“The Fault in Our Stars” deemed acceptable

Augustus, Isaac, and Hazel react to Isaac successfully hitting his ex-girlfriend’s car with an egg, which is specifically hard for a blind man.

Natalie Larimer, Staff Writer

“The Fault in Our Stars” (TFiOS) is a book by John Green that was released in 2012. It was taken to the screens with the movie adaptation that premiered June 6.

This book is fantastic, with a storyline that demands a ton of research and skill to be able to tell. John Green is an absolute genius. He makes his characters more human than a lot of people care to reveal. The story is about a 16 year old girl, Hazel Lancaster, who has stage four cancer in her thyroid and lungs. She goes to a Support Group and meets Augustus Waters, a 17 year old boy in remission from osteosarcoma, which has taken one of his legs as tribute. The story revolves around their “star-crossed love” and takes them all the way to Amsterdam to confront a drunken author of their favorite book. The story is hilarious yet heartbreaking, and is difficult to go through dry-eyed. I have read TFiOS a total of three times and I enjoy every word of it (though I believe John Green’s “Looking For Alaska” is better).

The movie is quite accurate, at least, as accurate as movies allow. Upon seeing it, I have to admit, the Hazel and Augustus characters that I had come to love were a little too teenager-like for my taste. Yes, I know, they are teenagers, but still. The book cuts them out to be more adult-like than most adults I know. They are very knowledgeable and I quite enjoy the aura of sophistication that they bring across. Yet, in the movie, they seem like whiny teenagers. Now, don’t get me wrong, they do use a lot of the same dialogue that John Green wrote, but they don’t say it with as much class as I expected.

That was my main problem with the movie, but there were several smaller ones that I would like to call to attention. First off, Isaac, Augustus’ friend who knew Hazel from Support Group (Isaac has rare eye-cancer that has robbed him of eyesight), was described in the book to have “straight blonde hair swept over one eye.” Well, as you can see from the photograph above, he does not have straight blonde hair, more of a curly blackness than anything. I think it would have been pretty easy to just throw some hair dye in and straighten it. Oh well. Another thing that bothered me was that they didn’t even mention Augustus’ ex-girlfriend, Caroline Mathers. Caroline suffered from a brain tumor that turned her into a truly nasty person who was very mean to Augustus, but she still mattered. I firmly believe that Caroline is an important piece of the story, and she sets up the plot very carefully. Even though during the entire novel, her character is dead, she does serve a vital role in Augustus and Hazel’s relationship.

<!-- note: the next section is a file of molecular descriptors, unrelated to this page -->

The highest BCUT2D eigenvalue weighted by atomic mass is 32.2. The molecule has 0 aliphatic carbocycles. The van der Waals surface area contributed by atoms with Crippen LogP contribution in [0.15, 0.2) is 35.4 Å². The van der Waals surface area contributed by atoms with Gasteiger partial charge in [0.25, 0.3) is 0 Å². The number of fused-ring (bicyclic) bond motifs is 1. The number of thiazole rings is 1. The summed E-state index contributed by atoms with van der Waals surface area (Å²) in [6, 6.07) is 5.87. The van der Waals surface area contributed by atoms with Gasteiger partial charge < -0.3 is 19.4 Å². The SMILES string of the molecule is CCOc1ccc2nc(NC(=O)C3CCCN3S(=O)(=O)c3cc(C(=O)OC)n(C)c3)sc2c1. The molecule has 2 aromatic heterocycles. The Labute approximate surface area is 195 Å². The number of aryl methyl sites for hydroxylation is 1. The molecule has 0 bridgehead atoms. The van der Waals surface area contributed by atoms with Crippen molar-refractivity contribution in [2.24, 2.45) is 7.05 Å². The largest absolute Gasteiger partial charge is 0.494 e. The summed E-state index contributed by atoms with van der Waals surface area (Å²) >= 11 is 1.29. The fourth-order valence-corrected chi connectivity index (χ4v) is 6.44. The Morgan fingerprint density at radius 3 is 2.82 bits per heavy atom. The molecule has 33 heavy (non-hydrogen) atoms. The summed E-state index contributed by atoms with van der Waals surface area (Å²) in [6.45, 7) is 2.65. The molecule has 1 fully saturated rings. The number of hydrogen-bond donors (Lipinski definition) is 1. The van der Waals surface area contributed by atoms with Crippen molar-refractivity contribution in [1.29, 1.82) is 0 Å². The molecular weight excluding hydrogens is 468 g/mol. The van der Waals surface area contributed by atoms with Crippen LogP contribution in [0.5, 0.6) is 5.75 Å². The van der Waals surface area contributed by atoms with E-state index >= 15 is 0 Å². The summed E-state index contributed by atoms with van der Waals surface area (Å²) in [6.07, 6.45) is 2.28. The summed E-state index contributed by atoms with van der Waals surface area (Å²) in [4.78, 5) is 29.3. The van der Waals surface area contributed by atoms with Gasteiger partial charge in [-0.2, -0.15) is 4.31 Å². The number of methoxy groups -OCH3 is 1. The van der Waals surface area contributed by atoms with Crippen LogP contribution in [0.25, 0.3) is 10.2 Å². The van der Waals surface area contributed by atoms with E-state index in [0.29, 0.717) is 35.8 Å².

I also noticed some random criticisms that I would like to share. First off, Hazel sleeps with her iPhone on her nightstand, but doesn’t have it plugged in. In fact, the entire movie, you don’t see the thing charge. I mean, what sort of teenager risks their phone dying? Also, when they are all (Augustus, Hazel, and Hazel’s mom) are about to leave for Amsterdam, the movie depicts Augustus riding a limousine to Hazel’s house as some sort of “grand gesture” of sorts. Well, no. The book shows Hazel and her mom going to pick up Augustus from his house only to hear a shouting match between him and his parents. This sets up a plot point later in the story that I don’t think was emphasized enough (I’m not going to say what it was as to avoid spoilers). Also, in the book, Augustus is 17. In the movie, however, his age is changed to 18. Now, I’m not sure about the reason for the change, but it seems a bit unnecessary if you ask me.

This was a good movie. It was a bit more cheesy than I had expected, but as far as movie adaptations go, this was a pretty great one. I mean, it could have been like Percy Jackson (we do not like to talk about that movie). I can say, as a reader of the book who came to the movie extremely prepared for the emotional trauma I was about to endure, I did not cry during TFiOS. I nearly did, but I avoided that train very narrowly.